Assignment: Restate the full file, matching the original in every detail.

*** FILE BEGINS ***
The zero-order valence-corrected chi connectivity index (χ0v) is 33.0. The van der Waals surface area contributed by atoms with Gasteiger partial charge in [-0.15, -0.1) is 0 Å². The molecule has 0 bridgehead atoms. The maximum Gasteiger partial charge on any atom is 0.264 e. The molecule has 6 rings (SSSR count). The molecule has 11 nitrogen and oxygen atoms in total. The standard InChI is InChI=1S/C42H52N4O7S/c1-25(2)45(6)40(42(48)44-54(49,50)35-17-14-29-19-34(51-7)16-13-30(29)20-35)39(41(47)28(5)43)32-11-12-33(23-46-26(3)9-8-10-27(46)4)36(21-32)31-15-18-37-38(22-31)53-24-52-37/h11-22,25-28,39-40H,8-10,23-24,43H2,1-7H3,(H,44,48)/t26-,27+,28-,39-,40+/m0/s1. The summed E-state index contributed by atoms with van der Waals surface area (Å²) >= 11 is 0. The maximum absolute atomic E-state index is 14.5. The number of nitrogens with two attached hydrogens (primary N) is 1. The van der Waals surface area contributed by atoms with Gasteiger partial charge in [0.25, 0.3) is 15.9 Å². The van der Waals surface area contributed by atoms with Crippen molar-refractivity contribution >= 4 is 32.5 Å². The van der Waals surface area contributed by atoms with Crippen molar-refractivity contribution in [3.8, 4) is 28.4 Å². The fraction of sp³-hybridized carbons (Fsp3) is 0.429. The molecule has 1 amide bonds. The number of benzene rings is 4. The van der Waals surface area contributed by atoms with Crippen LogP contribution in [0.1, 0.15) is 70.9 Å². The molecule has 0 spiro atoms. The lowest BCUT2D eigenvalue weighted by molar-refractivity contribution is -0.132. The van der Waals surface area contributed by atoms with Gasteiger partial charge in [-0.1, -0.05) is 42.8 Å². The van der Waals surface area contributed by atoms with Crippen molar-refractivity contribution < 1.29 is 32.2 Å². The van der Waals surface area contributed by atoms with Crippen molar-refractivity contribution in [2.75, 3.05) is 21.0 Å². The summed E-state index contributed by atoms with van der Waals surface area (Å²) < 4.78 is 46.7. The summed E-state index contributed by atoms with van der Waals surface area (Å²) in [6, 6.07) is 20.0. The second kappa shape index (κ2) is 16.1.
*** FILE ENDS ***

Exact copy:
The zero-order valence-corrected chi connectivity index (χ0v) is 33.0. The van der Waals surface area contributed by atoms with Gasteiger partial charge in [-0.15, -0.1) is 0 Å². The molecule has 0 bridgehead atoms. The maximum Gasteiger partial charge on any atom is 0.264 e. The molecule has 6 rings (SSSR count). The molecule has 11 nitrogen and oxygen atoms in total. The standard InChI is InChI=1S/C42H52N4O7S/c1-25(2)45(6)40(42(48)44-54(49,50)35-17-14-29-19-34(51-7)16-13-30(29)20-35)39(41(47)28(5)43)32-11-12-33(23-46-26(3)9-8-10-27(46)4)36(21-32)31-15-18-37-38(22-31)53-24-52-37/h11-22,25-28,39-40H,8-10,23-24,43H2,1-7H3,(H,44,48)/t26-,27+,28-,39-,40+/m0/s1. The summed E-state index contributed by atoms with van der Waals surface area (Å²) >= 11 is 0. The maximum absolute atomic E-state index is 14.5. The number of nitrogens with two attached hydrogens (primary N) is 1. The van der Waals surface area contributed by atoms with Gasteiger partial charge in [0.25, 0.3) is 15.9 Å². The van der Waals surface area contributed by atoms with Crippen molar-refractivity contribution >= 4 is 32.5 Å². The van der Waals surface area contributed by atoms with Crippen molar-refractivity contribution in [3.8, 4) is 28.4 Å². The fraction of sp³-hybridized carbons (Fsp3) is 0.429. The molecule has 1 amide bonds. The number of benzene rings is 4. The van der Waals surface area contributed by atoms with Crippen LogP contribution in [0.1, 0.15) is 70.9 Å². The molecule has 0 spiro atoms. The lowest BCUT2D eigenvalue weighted by molar-refractivity contribution is -0.132. The van der Waals surface area contributed by atoms with Gasteiger partial charge in [-0.1, -0.05) is 42.8 Å². The van der Waals surface area contributed by atoms with Crippen molar-refractivity contribution < 1.29 is 32.2 Å². The van der Waals surface area contributed by atoms with Crippen molar-refractivity contribution in [2.75, 3.05) is 21.0 Å². The summed E-state index contributed by atoms with van der Waals surface area (Å²) < 4.78 is 46.7. The summed E-state index contributed by atoms with van der Waals surface area (Å²) in [6, 6.07) is 20.0. The second kappa shape index (κ2) is 16.1.